**FYI: Video 4 is a SPONTANEOUS POEM I asked Dawn to create! Let us know your thoughts on this post in the comments below! Thanks, have a HOPE-y day!**
Hot off the presses!
My wife has just returned from teaching a class at Simpson University. What's the class? It's What is Islam? I asked her how her class was, and as I heard her respond with passionate and purpose-filled sentiments, I had the thought: I should interview Dawn! It's an especially timely interview considering today is September 11th. Dawn's heart moves at the opportunity to share on Islam, the Middle East, and how to understand those topics. She draws upon her education in Middle-Eastern studies (master's degree), her time living in Israel and Palestine, and the work she's done with Canon Andrew White in Iraq (before, during, and after her visit there in 2011).
A note: I decided to conduct a written interview, but as we progressed, we realized we'd rather proceed with the video format. We had some technical difficulties as we recorded, so we split the interview into 4 parts. I thank you in advance for bearing with us through the tech-blips. It'll be well worth it. Dawn shares compelling insight and wisdom you won't want to miss.
Neel: How did it feel to awaken this morning, knowing that you'd be teaching What is Islam on September 11th?
Dawn: It felt like a joyful, full-circle journey from the place I was at on September 11th, 2001. I felt excited to further bridge the gap between many Americans ideas of Islam and the realities of Islam.
Neel: Speaking of that day in 2001, where were you?
Dawn: I was in graduate school in Southern California. I was awakened a little bit before 7 a.m. by a friend's wild knock on my door followed by her coming through the unlocked door and then my bedroom and then blurting out to me: "Dawn, you have to get up! A plane flew into the World Trade Center!"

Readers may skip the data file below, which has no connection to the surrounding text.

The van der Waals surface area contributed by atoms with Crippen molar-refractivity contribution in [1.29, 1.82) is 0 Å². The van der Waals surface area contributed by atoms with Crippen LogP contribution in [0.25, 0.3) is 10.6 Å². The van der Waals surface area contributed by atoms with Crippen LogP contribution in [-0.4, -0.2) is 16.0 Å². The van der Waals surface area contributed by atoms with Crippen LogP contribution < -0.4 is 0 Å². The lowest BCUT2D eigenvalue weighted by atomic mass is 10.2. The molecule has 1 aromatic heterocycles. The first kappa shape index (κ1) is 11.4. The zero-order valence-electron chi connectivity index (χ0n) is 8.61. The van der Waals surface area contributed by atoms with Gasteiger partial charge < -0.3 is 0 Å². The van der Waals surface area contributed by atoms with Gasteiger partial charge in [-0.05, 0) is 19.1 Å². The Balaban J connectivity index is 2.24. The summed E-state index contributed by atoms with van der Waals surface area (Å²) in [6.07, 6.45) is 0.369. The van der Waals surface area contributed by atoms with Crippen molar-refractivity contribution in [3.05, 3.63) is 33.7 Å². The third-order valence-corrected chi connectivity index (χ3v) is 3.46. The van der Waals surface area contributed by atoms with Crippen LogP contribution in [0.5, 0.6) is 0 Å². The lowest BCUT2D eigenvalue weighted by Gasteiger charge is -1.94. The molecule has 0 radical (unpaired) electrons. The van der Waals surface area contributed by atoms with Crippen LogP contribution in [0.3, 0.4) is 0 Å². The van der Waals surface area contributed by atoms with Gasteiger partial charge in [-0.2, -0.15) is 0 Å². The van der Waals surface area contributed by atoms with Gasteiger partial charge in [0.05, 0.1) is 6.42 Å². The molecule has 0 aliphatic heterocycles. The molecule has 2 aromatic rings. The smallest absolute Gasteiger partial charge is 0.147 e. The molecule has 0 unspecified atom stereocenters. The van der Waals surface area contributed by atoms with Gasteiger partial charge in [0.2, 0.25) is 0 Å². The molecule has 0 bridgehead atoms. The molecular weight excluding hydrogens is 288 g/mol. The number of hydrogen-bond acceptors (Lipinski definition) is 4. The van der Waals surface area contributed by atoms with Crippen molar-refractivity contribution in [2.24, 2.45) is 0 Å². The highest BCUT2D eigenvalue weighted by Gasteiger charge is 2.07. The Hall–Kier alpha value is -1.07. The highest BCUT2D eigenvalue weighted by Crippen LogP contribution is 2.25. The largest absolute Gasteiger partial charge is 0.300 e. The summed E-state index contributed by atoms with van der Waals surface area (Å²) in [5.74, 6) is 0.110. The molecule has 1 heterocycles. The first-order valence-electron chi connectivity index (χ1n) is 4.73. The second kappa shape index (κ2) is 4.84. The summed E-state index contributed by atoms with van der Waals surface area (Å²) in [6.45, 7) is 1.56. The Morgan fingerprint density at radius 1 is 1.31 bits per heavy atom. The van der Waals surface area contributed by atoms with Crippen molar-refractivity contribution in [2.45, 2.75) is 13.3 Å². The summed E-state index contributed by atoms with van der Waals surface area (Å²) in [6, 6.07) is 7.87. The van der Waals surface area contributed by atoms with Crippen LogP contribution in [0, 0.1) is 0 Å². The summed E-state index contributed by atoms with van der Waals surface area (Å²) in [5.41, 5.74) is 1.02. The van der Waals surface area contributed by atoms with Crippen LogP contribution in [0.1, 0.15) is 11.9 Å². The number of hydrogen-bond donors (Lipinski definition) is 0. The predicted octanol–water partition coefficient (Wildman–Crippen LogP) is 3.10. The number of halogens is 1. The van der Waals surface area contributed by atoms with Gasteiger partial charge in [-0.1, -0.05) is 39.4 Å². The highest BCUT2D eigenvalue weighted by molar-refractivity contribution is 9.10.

Neel: What were you studying?
Dawn: I was working on a master's in religion.
Neel: That must have been a bit startling to have that happen. What were your thoughts upon your friend's whirlwind entrance?
Dawn: Since my friend at that time had a tendency to be quite dramatic, I shrugged it off. So, it wasn't until about 20 minutes later when my roommate called me from work and explained more of the details to me that I threw myself out of my bed onto my couch in the living room and turned on the TV.
Neel: And, in bridging that place and time you were in then, as a student, to now, 14 years later, as a professor actually teaching on related themes, how do you feel?
Dawn: I feel expressly thankful that I've been able to 1). get to know Islam more firsthand by living in the middle east for 3 years and 2). in addition to the degree I was working on then, I've completed two masters degrees since then, one of which is a Master's in Middle Eastern Cultures and Religions -- both of which have allowed me to be further equipped to communicate the cultural and religious nuances of Islam and its myriad forms.